2014 GSA Annual Meeting in Vancouver, British Columbia (19–22 October 2014)

Paper No. 346-12
Presentation Time: 3:45 PM

MORE DIRT ON THE FALLING STAGE - NEW DATA FROM THE CRETACEOUS FERRON SANDSTONE OF THE WESTERN HENRY MOUNTAINS SYNCLINE, UTAH


FIELDING, Christopher R., Department of Earth & Atmospheric Sciences, University of Nebraska - Lincoln, 214 Bessey Hall, P.O. Box 880340, Lincoln, NE 68588-0340, cfielding2@unl.edu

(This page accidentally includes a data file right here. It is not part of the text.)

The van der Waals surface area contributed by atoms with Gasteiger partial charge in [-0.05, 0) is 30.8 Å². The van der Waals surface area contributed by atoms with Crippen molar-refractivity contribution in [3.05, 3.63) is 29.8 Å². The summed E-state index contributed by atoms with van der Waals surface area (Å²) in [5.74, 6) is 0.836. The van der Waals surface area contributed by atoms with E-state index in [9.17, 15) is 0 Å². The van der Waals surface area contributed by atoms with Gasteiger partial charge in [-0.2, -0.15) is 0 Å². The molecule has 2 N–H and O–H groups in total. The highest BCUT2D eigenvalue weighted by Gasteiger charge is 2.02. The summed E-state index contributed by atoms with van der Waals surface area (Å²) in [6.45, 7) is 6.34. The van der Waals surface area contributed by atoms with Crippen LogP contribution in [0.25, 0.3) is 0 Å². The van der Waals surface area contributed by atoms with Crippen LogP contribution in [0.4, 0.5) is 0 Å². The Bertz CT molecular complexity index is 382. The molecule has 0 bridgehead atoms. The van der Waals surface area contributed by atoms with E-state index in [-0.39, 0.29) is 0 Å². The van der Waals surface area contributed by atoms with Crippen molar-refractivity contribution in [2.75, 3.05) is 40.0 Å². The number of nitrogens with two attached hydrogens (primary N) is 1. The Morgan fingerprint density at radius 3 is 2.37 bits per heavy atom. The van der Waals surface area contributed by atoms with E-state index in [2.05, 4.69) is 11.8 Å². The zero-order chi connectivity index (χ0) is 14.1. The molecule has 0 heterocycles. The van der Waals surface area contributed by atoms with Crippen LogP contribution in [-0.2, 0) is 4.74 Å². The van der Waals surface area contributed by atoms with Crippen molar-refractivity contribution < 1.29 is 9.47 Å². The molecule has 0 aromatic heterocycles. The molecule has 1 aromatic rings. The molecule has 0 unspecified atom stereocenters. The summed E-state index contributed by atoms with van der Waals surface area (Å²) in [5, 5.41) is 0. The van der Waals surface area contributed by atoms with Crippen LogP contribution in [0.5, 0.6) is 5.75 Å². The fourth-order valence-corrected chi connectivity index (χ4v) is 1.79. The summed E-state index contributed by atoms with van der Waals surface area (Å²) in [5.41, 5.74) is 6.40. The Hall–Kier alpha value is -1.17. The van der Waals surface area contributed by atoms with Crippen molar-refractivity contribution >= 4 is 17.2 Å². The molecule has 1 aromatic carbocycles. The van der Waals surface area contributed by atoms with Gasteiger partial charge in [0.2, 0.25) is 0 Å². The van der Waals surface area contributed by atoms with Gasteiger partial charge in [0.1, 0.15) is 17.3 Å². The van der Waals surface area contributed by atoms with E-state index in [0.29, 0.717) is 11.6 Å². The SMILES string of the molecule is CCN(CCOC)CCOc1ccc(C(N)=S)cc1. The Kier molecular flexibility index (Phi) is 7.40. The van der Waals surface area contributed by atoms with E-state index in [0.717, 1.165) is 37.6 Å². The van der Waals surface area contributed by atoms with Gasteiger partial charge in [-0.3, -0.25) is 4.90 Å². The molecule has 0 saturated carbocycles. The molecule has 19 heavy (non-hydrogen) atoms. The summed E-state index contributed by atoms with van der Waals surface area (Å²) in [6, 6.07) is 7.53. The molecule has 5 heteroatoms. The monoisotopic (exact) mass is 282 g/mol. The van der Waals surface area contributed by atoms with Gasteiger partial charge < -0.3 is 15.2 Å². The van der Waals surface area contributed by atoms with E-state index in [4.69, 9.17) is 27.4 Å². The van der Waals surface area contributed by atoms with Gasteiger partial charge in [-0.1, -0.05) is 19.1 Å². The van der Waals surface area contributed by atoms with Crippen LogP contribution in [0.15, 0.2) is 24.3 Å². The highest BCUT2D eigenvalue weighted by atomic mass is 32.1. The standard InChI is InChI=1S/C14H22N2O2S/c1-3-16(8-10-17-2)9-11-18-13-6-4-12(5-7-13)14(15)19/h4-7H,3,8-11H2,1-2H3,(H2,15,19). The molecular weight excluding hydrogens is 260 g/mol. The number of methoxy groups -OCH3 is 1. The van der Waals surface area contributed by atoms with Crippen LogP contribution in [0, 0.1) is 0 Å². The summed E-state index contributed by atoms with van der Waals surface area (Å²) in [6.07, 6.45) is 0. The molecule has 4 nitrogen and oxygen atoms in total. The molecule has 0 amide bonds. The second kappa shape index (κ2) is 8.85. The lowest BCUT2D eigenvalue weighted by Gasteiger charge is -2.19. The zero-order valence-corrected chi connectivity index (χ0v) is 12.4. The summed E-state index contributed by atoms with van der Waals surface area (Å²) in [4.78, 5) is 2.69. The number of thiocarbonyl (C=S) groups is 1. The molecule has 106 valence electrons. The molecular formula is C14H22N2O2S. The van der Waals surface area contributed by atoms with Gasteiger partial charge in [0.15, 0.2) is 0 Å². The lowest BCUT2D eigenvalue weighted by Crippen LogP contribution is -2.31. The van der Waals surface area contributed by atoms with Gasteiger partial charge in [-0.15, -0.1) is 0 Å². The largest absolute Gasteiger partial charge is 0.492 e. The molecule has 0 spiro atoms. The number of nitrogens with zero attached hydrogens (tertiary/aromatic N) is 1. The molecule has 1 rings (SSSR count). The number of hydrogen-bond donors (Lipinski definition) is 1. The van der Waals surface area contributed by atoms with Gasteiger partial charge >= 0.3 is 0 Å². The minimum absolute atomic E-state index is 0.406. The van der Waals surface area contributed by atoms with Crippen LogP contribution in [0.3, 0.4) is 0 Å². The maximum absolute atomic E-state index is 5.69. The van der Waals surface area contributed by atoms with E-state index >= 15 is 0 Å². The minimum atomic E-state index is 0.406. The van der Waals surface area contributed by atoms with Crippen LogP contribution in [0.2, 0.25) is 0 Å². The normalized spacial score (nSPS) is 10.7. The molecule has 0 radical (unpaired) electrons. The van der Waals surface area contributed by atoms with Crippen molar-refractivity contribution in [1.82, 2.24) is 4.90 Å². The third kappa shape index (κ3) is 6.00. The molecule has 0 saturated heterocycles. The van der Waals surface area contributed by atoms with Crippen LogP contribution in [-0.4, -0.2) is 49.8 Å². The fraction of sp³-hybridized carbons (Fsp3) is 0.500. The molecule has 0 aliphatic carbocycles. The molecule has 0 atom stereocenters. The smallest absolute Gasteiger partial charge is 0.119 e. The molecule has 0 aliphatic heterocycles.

The Upper Cretaceous (Turonian) Ferron Sandstone in the western Henry Mountains Syncline of south-central Utah sheds new light on the architecture of and controls on falling stage deltas. The unit formed as a series of modest-sized (5-20 km wide), probably asymmetric, mixed-influence deltas (“Ferron Notom Delta”: FND) that dispersed sediment eastward from the rising, Sevier orogenic hinterland into the Western Cordilleran Foreland Basin. Herein, I document two discrete areas within the larger outcrop belt that provide superb three-dimensional exposure, in order to determine the details of stratal stacking patterns in the depositional dip direction, and thereby to assess the stratigraphic context of the FND. In the two study areas, dip transects expose facies representing from river mouth bar to distal delta front environments over distances of 2-4 km. Key stratal packages are clinothems that offlap, downlap, and describe descending regressive trajectories with respective to basal and top datums. Furthermore, facies preserved at the tops of deltaic progradational wedges become coarser-grained and more proximal in the down-depositional dip direction. These clinothems are interpreted as having formed during falling stage (drawdown) of sea level. The vertical extent of clinoforms suggests that deltas prograded into <30 m of water. Furthermore, these deltaic successions preserve abundant evidence of delta front slope failure, growth faulting, and incision and filling of deep (<15 m), slope gullies. Gully fills are composed of chaotic, intraformational breccia and/or massive sandstone, and constitute linear, “shoestring” sand bodies in the distal portions of individual paleodelta systems. They are interpreted to have been cut and filled during the late falling stage and lowstand of sea-level cycles. The north-south distribution of the stratal style described above seems to be focused on the flanks of a long wavelength growth anticline, and so the numerous falling-stage systems tracts preserved within the FND likely owe their origin to synsedimentary structural growth.